Since today is the birthday of the man who won this award, I figured it would be an optimal time to pick this one.
1939 is widely considered one of the best single years for movies in the history of Hollywood. You’ll understand why when we get to Best Picture, but just looking at the nominees here, you can get a pretty good understanding of why that is.
Best Picture went to Gone With the Wind, in one of the least exciting races and most deserving (if not most deserving) choices of all time. Best Director went to Victor Fleming, who was the director that lasted long enough on the film to receive the nomination. Really it was David O. Selznick’s film, but, we’ll get to the details of Best Director when we come to it. Best Actress went to Vivien Leigh — once again, probably the most deserving choice of all time there. I’m not even going to sugar coat who I’m voting for in these races. Gone With the Wind is in one of my top ten, if not top five, favorite films of all time, and, I think only a fool would argue against the brilliance that is the performance of Scarlett O’Hara. The interest when I go over them will be what else was nominated, because there is a tendency to just see — “Oh, Gone With the Wind,” and move on. There’s some great stuff nominated in the other areas as well. This wasn’t “the golden year for film” for nothing. Oh, yeah, Best Supporting Actor went to Thomas Mitchell for a little film called Stagecoach. Oh, yeah, The Wizard of Oz was up for Best Picture this year too. Just sayin’. (more…)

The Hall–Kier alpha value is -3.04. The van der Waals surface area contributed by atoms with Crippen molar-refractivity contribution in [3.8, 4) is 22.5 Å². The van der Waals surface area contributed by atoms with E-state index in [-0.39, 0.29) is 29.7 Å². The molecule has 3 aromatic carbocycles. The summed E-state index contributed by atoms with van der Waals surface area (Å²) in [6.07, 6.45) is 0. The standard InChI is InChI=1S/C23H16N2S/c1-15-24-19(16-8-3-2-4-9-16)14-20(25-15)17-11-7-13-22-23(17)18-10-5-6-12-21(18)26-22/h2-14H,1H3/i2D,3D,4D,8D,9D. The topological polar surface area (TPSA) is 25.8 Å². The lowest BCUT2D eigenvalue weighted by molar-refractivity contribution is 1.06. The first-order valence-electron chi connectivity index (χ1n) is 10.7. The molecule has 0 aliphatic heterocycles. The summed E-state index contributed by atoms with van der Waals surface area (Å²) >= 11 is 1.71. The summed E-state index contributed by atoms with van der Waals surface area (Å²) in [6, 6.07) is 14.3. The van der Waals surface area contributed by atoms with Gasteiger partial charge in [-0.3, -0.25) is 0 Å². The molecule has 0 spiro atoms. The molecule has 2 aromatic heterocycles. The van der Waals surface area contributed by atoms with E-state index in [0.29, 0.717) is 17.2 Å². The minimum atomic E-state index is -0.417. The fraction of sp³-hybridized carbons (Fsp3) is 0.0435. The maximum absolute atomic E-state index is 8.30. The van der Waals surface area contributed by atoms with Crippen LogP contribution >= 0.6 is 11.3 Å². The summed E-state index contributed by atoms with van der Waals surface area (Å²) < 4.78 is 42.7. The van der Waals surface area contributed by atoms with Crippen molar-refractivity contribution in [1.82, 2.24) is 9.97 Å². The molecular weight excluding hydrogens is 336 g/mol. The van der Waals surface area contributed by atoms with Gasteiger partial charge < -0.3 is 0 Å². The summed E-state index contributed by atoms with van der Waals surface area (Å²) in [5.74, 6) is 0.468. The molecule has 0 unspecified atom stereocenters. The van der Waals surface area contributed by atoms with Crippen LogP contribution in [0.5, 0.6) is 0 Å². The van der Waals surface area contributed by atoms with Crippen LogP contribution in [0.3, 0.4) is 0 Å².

Last week, in box office…
Battle: Los Angeles wins the weekend with $35.6 million. Fuck you, America. Fuck you very much.
It’s not all that surprising. They were advertising that piece of shit for months. There really was no way it was going to make less than this. The really important weekend isn’t the first one. It’s this one. It can make $35 million to open, but if it tanks the second weekend, there’s no way you’re making that $150+ million you need to break even. If it doesn’t break even, they still lose, no matter what it did this weekend. Which is why this number doesn’t upset me. Here’s hoping for a steep drop this weekend.
Rango, however, which was a delightful little children’s movie, held pretty well, with $22.6 million. I said $23 million felt like the number to guess. Look at that. Good for it. And look at me. Right on the money. This movie was enjoyable (if not spectacular), and more original than a lot of children’s movies, and deserves its money. Another nudge in the right direction.
Red Riding Hood (She be from the hood, yo), made $14 million. They were tracking around 20, and I said if it made 16-17 or less, I’d be happy.
Pause while I jump for joy.
Ha ha ha, fuck this movie. (more…)